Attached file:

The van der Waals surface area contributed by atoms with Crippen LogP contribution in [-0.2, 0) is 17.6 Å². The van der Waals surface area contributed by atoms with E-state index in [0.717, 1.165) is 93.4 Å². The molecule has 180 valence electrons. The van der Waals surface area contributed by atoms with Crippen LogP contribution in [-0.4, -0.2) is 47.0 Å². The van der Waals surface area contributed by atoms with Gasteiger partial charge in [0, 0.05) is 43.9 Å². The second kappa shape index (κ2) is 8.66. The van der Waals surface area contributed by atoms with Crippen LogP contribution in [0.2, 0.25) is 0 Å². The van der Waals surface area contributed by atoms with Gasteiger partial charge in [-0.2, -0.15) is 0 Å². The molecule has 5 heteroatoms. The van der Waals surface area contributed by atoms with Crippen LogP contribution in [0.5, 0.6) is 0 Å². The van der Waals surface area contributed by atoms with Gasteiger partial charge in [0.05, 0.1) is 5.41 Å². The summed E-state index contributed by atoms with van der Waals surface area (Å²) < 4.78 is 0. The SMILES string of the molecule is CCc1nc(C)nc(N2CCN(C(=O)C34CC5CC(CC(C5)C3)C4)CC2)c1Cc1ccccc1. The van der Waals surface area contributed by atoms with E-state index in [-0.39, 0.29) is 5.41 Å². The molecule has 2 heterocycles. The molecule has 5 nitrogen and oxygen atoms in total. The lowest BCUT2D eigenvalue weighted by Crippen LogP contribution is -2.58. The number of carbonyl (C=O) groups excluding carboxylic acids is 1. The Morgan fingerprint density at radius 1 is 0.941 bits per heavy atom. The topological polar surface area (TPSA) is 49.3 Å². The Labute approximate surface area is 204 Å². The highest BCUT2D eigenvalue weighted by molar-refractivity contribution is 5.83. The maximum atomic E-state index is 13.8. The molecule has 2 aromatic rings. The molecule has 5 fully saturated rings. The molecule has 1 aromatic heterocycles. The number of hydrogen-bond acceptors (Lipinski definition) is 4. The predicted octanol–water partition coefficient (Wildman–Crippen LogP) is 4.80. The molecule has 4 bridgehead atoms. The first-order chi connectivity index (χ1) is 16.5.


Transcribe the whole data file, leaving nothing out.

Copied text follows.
The van der Waals surface area contributed by atoms with Crippen LogP contribution in [-0.2, 0) is 17.6 Å². The van der Waals surface area contributed by atoms with E-state index in [0.717, 1.165) is 93.4 Å². The molecule has 180 valence electrons. The van der Waals surface area contributed by atoms with Crippen LogP contribution in [-0.4, -0.2) is 47.0 Å². The van der Waals surface area contributed by atoms with Gasteiger partial charge in [0, 0.05) is 43.9 Å². The second kappa shape index (κ2) is 8.66. The van der Waals surface area contributed by atoms with Crippen LogP contribution in [0.2, 0.25) is 0 Å². The van der Waals surface area contributed by atoms with Gasteiger partial charge in [-0.2, -0.15) is 0 Å². The molecule has 5 heteroatoms. The van der Waals surface area contributed by atoms with Crippen LogP contribution in [0.5, 0.6) is 0 Å². The van der Waals surface area contributed by atoms with Gasteiger partial charge in [0.05, 0.1) is 5.41 Å². The summed E-state index contributed by atoms with van der Waals surface area (Å²) < 4.78 is 0. The SMILES string of the molecule is CCc1nc(C)nc(N2CCN(C(=O)C34CC5CC(CC(C5)C3)C4)CC2)c1Cc1ccccc1. The van der Waals surface area contributed by atoms with E-state index in [-0.39, 0.29) is 5.41 Å². The molecule has 2 heterocycles. The molecule has 5 nitrogen and oxygen atoms in total. The lowest BCUT2D eigenvalue weighted by Crippen LogP contribution is -2.58. The number of carbonyl (C=O) groups excluding carboxylic acids is 1. The Morgan fingerprint density at radius 1 is 0.941 bits per heavy atom. The topological polar surface area (TPSA) is 49.3 Å². The Labute approximate surface area is 204 Å². The highest BCUT2D eigenvalue weighted by molar-refractivity contribution is 5.83. The maximum atomic E-state index is 13.8. The molecule has 2 aromatic rings. The molecule has 5 fully saturated rings. The molecule has 1 aromatic heterocycles. The number of hydrogen-bond acceptors (Lipinski definition) is 4. The predicted octanol–water partition coefficient (Wildman–Crippen LogP) is 4.80. The molecule has 4 bridgehead atoms. The first-order chi connectivity index (χ1) is 16.5.